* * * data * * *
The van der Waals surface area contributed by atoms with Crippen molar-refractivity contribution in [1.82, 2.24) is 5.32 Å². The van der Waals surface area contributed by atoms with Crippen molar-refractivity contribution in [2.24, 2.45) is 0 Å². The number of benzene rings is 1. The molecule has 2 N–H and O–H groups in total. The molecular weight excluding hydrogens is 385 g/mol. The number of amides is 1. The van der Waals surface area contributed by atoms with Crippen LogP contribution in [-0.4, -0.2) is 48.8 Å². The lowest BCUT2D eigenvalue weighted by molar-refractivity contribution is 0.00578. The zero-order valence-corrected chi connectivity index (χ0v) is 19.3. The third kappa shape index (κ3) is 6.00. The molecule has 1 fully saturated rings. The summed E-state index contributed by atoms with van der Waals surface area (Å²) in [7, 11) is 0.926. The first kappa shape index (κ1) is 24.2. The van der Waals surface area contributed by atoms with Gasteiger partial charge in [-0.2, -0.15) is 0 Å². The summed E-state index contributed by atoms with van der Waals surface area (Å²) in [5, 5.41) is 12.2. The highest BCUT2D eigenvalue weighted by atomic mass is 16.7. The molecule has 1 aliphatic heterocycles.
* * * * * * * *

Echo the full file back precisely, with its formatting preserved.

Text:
The van der Waals surface area contributed by atoms with Crippen molar-refractivity contribution in [1.82, 2.24) is 5.32 Å². The van der Waals surface area contributed by atoms with Crippen molar-refractivity contribution in [2.24, 2.45) is 0 Å². The number of benzene rings is 1. The molecule has 2 N–H and O–H groups in total. The molecular weight excluding hydrogens is 385 g/mol. The number of amides is 1. The van der Waals surface area contributed by atoms with Crippen LogP contribution in [-0.4, -0.2) is 48.8 Å². The lowest BCUT2D eigenvalue weighted by molar-refractivity contribution is 0.00578. The zero-order valence-corrected chi connectivity index (χ0v) is 19.3. The third kappa shape index (κ3) is 6.00. The molecule has 1 fully saturated rings. The summed E-state index contributed by atoms with van der Waals surface area (Å²) in [7, 11) is 0.926. The first kappa shape index (κ1) is 24.2. The van der Waals surface area contributed by atoms with Gasteiger partial charge in [-0.2, -0.15) is 0 Å². The summed E-state index contributed by atoms with van der Waals surface area (Å²) in [5, 5.41) is 12.2. The highest BCUT2D eigenvalue weighted by atomic mass is 16.7. The molecule has 1 aliphatic heterocycles.